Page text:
Publican settles case over fall down lift shaft

Fergus Kilcoyne was viewing property when he fell ‘into the void’ in Limerick premises

Fergus Kilcoyne from Patrickswell, Co Limerick, at the Four Courts on Wednesday for a High Court action. Photograph: Collins Courts

Fergus Kilcoyne from Patrickswell, Co Limerick, at the Four Courts on Wednesday for a High Court action. Photograph: Collins Courts

 

A publican who fell seven feet down an alleged unprotected lift shaft 13 years ago as he viewed a property has settled his High Court action.

Fergus Kilcoyne, elected earlier this year as an Independent Councillor in Limerick, was viewing a property in the city which was under construction when the accident happened in 2006. Paul Burns SC told the court there was only limited light from the stairwell in the property basement and Mr Kilcoyne, who was using the light from his mobile phone, fell “into the void” and suffered a displaced fracture of his upper arm.

Mr Kilcoyne, Barnakyle, Patrickswell, Co Limerick, had sued the property owner, Margaret Keating of Mill Road, Corbally; Frank Keating, of FB Keating solicitors, O’Connell Street; contractors Frank McGrath Construction Ltd, with offices at Upper William Street; and Auctioneers and Estate Agents, Lizpat Properties Ltd, Barringtons Street, as a result of the fall on June 13th, 2006. at the Westbury Centre, Corbally Road.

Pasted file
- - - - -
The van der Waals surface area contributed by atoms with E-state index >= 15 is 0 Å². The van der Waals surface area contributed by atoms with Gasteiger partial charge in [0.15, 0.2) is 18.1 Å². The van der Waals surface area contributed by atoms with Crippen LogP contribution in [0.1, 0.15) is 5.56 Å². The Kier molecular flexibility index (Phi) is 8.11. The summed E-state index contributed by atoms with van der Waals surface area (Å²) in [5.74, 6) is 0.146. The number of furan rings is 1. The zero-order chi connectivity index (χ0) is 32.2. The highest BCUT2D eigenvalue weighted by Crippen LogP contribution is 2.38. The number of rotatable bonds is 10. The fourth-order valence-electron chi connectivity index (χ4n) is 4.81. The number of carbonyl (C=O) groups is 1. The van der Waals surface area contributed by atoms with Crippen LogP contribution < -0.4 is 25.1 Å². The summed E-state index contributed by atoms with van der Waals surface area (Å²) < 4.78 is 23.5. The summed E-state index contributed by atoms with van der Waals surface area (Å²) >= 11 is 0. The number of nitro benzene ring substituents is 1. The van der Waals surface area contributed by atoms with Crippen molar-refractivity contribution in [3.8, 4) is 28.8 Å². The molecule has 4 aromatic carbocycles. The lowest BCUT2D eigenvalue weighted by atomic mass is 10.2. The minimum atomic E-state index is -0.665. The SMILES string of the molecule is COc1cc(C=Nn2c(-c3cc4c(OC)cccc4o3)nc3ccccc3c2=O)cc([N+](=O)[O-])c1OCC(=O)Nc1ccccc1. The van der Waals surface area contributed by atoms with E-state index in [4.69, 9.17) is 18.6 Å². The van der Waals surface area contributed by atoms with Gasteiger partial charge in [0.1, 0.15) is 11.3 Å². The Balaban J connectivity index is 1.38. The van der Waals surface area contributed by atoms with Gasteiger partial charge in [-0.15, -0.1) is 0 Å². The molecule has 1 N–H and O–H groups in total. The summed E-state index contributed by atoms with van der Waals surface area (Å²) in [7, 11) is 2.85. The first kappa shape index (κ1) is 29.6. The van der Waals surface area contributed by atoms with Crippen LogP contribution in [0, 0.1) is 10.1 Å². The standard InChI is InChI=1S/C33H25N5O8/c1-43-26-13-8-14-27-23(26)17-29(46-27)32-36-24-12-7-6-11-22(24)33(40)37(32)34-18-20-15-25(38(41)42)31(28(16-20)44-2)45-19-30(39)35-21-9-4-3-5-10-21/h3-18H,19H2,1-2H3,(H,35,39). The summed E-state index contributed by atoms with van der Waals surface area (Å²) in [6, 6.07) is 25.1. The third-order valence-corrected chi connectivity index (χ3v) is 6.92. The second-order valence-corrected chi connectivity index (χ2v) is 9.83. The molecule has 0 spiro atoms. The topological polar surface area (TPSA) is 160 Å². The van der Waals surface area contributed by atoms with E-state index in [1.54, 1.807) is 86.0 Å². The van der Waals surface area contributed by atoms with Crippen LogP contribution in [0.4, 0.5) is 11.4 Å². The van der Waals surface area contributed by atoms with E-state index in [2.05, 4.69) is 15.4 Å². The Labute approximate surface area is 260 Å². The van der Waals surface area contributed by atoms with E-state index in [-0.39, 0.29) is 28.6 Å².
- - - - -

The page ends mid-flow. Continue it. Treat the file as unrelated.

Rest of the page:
After talks between the parties on Wednesday, Mr Justice Kevin Cross was told the case had been resolved with the costs of all of the proceedings against Lizpat Properties. Mr Burns said the case against the other defendants could be struck out.

Counsel said liability in the case had been assessed as one-third against Mr Kilcoyne and two-thirds against Lizpat Properties.

Basement

Earlier, when opening the case, Mr Burns said Mr Kilcoyne and his wife were viewing a property under construction at the Westbury Centre when the accident happened.

He said the couple were being shown around the premises by an estate agent and were taken downstairs to the basement. Counsel said there was limited light from the stairwell, the estate agent did not have a torch and Mr Kilcoyne used the light on his phone as he wanted to see the size of the basement.

“As he walked across the floor, he stood into the void and fell seven feet down the shaft,” he said. Mr Kilcoyne was shocked and in pain and his wife brought him to hospital where an undisplaced fracture of his right upper arm was diagnosed.

He had to wear a plaster for six weeks and was out of work for nine months, counsel said. He also had to return to hospital over the years for pain relieving injections.

Among his claims, he alleged various failure, including to adequately cover, fence in or protect the lift shaft and to warn Mr Kilcoyne of the presence or position of an uncovered lift shaft in an area of the premises which was not adequately lit.

The claims were denied.